Founded In 1990

   We are located in Pasco, Washington where the Columbia
and Snake Rivers merge.
   The history of Pasco begins with the establishment of the
Northern Pacific Railway settlement of Ainsworth in 1879.
   Ainsworth was named for J. C. Ainsworth, President of the
Oregon Steam & Navigation Company. It was located near
the mouth of the Snake River and constructed by the Northern
Pacific for itís workers on the Snake River Bridge Project.
    In 1883, Franklin County was created by separating it from
Whitman County, and Ainsworth became the county seat.
   The Snake River Bridge was completed in 1884, and
with the bridge completed Ainsworth quickly declined
when the Northern Pacific moved itís round-house &
shops a few miles up the Columbia River.
   The townsite of Pasco was established as a Northern Pacific
station on November 28, 1884, and construction on the
Columbia River Bridge was begun at Pasco in July of 1887.
   The Franklin County Courthouse was then moved from
Ainsworth to Pasco in 1887.
    Pasco owes itís name to V. C. Bogue, a construction engineer
for the Northern Pacific Railroad, who had successfully
constructed a railway across the Andes Mountains in
South America. The highest point on that railway was a mining
town named Cerro de Pasco, noted for being a windy and
dusty place. Mr. Bogue was reminded of that place in the Andes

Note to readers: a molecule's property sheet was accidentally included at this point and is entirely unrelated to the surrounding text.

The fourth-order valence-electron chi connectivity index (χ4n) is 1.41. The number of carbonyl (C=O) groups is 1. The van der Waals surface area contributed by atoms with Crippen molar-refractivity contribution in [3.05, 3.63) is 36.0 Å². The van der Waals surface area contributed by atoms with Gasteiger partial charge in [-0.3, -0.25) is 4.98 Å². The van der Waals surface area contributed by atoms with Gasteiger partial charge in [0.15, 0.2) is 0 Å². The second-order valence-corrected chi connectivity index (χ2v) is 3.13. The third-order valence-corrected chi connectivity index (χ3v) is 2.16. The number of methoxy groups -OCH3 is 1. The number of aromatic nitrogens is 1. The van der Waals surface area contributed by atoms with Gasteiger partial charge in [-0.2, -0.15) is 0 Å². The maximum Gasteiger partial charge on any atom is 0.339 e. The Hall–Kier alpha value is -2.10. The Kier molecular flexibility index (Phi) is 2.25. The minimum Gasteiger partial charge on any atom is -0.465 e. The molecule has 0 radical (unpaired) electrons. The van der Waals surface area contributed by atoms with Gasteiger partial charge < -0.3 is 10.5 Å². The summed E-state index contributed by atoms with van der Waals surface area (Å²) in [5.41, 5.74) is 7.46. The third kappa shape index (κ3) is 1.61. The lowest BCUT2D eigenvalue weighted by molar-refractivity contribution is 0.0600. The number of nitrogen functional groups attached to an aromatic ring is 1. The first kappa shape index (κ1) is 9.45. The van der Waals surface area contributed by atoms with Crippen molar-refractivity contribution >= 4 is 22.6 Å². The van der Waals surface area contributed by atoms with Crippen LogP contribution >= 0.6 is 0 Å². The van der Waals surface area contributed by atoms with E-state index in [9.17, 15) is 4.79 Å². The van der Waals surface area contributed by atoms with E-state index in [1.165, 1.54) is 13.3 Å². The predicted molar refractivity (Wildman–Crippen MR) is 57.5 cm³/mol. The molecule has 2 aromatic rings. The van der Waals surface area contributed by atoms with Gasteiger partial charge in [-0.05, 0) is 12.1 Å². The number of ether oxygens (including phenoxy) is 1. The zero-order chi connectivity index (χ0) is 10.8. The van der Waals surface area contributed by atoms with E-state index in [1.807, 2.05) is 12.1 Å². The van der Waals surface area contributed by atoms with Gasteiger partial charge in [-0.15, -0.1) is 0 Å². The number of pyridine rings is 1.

so much that he named the new Northern Pacific townsite
    With the completion of the Columbia River Bridge the Northern Pacific
Railroad built its first depot at Pasco in the 1890s.
   A second depot was built nearer the river on 4th Ave. in 1900,
and the first depot became the freight depot.
   In 1936 a third depot was built near the site of the first depot
and both the first and second depots were torn down.
   In May of 1997 The Washington State Railroads Historical Society opened
its first Museum to the public at 122 N. Tacoma Ave. in Pasco, Washington.
In 1998 a new and forth depot was opened at the North end of Tacoma Ave.
The third depot was abandon by Amtrak 1998, and Burlington Northern
Santa Fe Co. still owns it.
    Pasco served as a major rail hub for the Northern Pacific & SP&S
Railways, and on June 21, 1955 Northern Pacific Railway
built its first "pushbutton" hump-yards at Pasco and to this day
Pasco remains a major hub for the BNSF.
    The WSRHS is dedicated to preserving the history of "All"
the railroads that helped build the State of Washington.
From the Great Northern Railway, Milwaukee Road,to the
Northern Pacific, Union Pacific, SP&S Railway and
all the railroads in between. To this end the WSRHS is:

"Dedicated To Preserving The History Of Railroads
And Railroading In The State Of Washington."

  • The Society's Introduction, Mission and Goals.
  • History of the WSRHS.
  • Membership application Join us.
  • Questions and Comments to The WSRHS:        E-Mail Here

    All Written Correspondence May Be Mailed To:
    PO. BOX 552
    Pasco, Washington 99301


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    "Are Confidential & Will Not Be Given Out."

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